- Equilibration kinetics. Thinner and less sorbing polymers have faster kinetics and PDMS-coated SPME fibers are expected to equilibrate faster than PE and POM sheets, making them preferable for static in situ measurements. PDMS-coated jars with thin layers of polymer have been shown to equilibrate in 14 days (Jahnke et al. 2012).
- Sampler fouling. It has been suggested that POM is less prone to fouling by black C particles and nonaqueous-phase liquids (NAPLs) than SPME and PE (Jonker and Koelmans 2001; Van der Heijden and Jonker 2009). Housings constructed of biocidal metals (e.g., Cu) have been designed to provide structural rigidity and reduce the potential for accumulation of biofilms on the surfaces of deployed polymers (Maruya et al. 2009). However, there is a lack of clear understanding on polymer susceptibility to fouling and additional studies are needed to address this issue. Furthermore, the use of PRCs may aid in addressing potential artifacts of fouling.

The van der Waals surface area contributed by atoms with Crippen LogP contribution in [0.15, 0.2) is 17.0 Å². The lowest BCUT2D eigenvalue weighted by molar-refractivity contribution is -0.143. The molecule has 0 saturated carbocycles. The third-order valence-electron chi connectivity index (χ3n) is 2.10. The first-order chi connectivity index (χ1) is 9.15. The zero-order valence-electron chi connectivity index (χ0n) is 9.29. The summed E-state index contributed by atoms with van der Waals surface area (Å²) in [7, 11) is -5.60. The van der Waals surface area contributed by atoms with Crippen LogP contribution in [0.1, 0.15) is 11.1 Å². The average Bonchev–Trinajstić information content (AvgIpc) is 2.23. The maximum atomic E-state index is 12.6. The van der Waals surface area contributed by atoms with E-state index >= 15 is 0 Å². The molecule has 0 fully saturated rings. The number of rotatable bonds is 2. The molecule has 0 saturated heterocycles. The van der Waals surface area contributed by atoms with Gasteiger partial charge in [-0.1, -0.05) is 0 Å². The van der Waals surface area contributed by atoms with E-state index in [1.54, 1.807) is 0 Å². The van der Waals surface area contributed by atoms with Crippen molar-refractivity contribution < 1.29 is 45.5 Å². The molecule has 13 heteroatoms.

Assuming fouling and background contamination do not confound measurements, Cfree values determined with any of the polymers described should be comparable if equilibrium conditions are attained and appropriate Kpw and sediment–polymer ratios are used.
The use of commercially available polymers is advantageous because they are expected to be more uniform and homogeneous and are also available to the general public, which increases the possibilities for standardization. For example, SPME fibers with various thicknesses of PDMS (e.g., 7, 30, and 100 μm) are commercially available, can be cut to desired lengths, and have been calibrated and used in both laboratory and field exposures for several classes of HOCs (Maruya et al. 2009).